On Jan. 6, 2021, an armed mob broke into the Capitol building in Washington, D.C., at the urging of the president of the United States. Whipped into a frenzy by the now-former President Trump's lies about a stolen election, these insurrectionists attacked law enforcement officers in a violent attempt to prevent the House of Representatives from certifying election results from the states. It was a dark day for our democratic republic that portends future violence from right-wing extremists in the years ahead.
In my last column, which appeared the day after the violence at the Capitol, I called upon Inland Northwesterners to "be like Washington" by getting themselves vaccinated against COVID-19. I hoped that 21st-century Americans could learn from George Washington's example by embracing an ambitious inoculation program like the one he pursued with the Continental Army during the Revolutionary War.
Trump's incitement of a mob to attack the Capitol reveals that he, too, could learn a lot from George Washington. While Trump encouraged his supporters to "fight" against Congress in 2021, Washington defended Congress from a potential coup from his officer corps in 1783.
Two years after the American victory over British forces at Yorktown in 1781, the Continental Army was camped outside New York City, keeping watch over the British garrison that remained there. Great Britain had largely ceased offensive operations on the North American mainland after Yorktown, but the war dragged on in the Caribbean and in Europe as France and Spain both hoped to dismember the British Empire.
After eight long years of war, the soldiers of the Continental Army had time to look to the future in their camp in Newburgh, New York. And in doing so, a growing number of officers grew increasingly resentful over Congress's broken promises, which included mounting back pay and inaction on veterans' pensions. Earlier petitions had failed to bring about any government action, and by 1783 passions were rising. Encouraged by some shadowy members of Congress, a cabal of officers urged the army to present an ultimatum to Congress. The exact nature of this "ultimatum" is unclear, but the officers planned to threaten some form of extralegal action against the government of the United States.
If Washington had wanted to become king, or a dictator, now was his chance. He could have mobilized the discontent of the Continental Army to advance his private ambition. Instead, the general performed a master class in political theater to uphold the rule of law, no matter Congress's shabby treatment of his officers and men. Washington arrived unexpectedly at a meeting of the discontented officers to persuade them of their folly. With a written address in hand, the 51-year-old general took a pair of glasses from his pocket, noting "Gentlemen, you will permit me to put on my spectacles, for I have not only grown gray but almost blind in the service of my country." Many officers were moved to tears by Washington's eloquent display of the price he had paid for service to his country. This simple act helped to defuse the tense atmosphere of the meeting, and the officers heeded the entreaty of their commander-in-chief to remain loyal to Congress.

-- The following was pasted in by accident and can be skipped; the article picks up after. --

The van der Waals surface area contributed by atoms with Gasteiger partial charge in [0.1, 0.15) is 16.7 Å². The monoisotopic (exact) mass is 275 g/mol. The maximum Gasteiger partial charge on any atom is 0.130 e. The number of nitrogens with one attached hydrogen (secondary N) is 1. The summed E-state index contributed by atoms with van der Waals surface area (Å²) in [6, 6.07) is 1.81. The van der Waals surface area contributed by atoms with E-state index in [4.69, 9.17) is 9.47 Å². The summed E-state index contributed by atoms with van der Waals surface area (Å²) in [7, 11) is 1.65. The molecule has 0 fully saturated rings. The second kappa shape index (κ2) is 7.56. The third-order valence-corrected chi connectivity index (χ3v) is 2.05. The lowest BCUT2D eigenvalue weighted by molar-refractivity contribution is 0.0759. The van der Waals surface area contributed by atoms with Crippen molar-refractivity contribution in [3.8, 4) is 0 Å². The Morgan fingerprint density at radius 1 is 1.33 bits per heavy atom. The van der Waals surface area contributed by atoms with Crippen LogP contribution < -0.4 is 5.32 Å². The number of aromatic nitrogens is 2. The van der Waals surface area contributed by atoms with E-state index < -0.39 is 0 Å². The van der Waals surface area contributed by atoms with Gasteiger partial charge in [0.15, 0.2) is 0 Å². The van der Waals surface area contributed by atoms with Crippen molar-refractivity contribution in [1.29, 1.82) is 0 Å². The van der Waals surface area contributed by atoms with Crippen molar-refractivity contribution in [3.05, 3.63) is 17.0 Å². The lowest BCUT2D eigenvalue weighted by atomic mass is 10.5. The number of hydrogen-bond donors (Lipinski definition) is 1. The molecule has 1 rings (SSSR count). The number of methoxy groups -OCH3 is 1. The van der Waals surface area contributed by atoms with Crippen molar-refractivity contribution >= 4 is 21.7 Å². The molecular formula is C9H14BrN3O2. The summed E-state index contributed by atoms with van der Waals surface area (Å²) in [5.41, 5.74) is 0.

Shortly after defusing the so-called Newburgh Conspiracy, Washington resigned his commission in the Continental Army. Washington's yielding of power earned him the respect of even his archenemy, King George III. When told that Washington intended to return to retire to private life, the British King commented, "If he does that, he will be the greatest man in the world."
The contrast between our first and 45th presidents could not be clearer. While our 45th president ignited a powder keg of resentment that he himself had helped to fill with his lies about systematic electoral fraud in 2021, George Washington helped to defuse an attempted coup against Congress in 1783. When both had the opportunity to mobilize an insurrection against our elected representatives, Trump's narcissistic pursuit of power at any price threatened the survival of our democracy; Washington's selfless dedication to public service meant that he surrendered power to save our fledgling republic.
To celebrate Washington for not installing himself as a dictator in 1783 is, in many ways, faint praise. It is the very least that we should expect more from our military and political leaders. Nevertheless, despite his many flaws — Washington was an ambitious man who was used to wielding absolute power over the enslaved community on his plantation of Mount Vernon — the first president was a committed public servant. But if there is one thing that we learned about Trump during his tumultuous presidency, it is that he was never able to transcend his innumerable character failings. ♦
Lawrence B.A. Hatter is an award-winning author and associate professor of early American history at Washington State University. These views are his own and do not reflect those of WSU.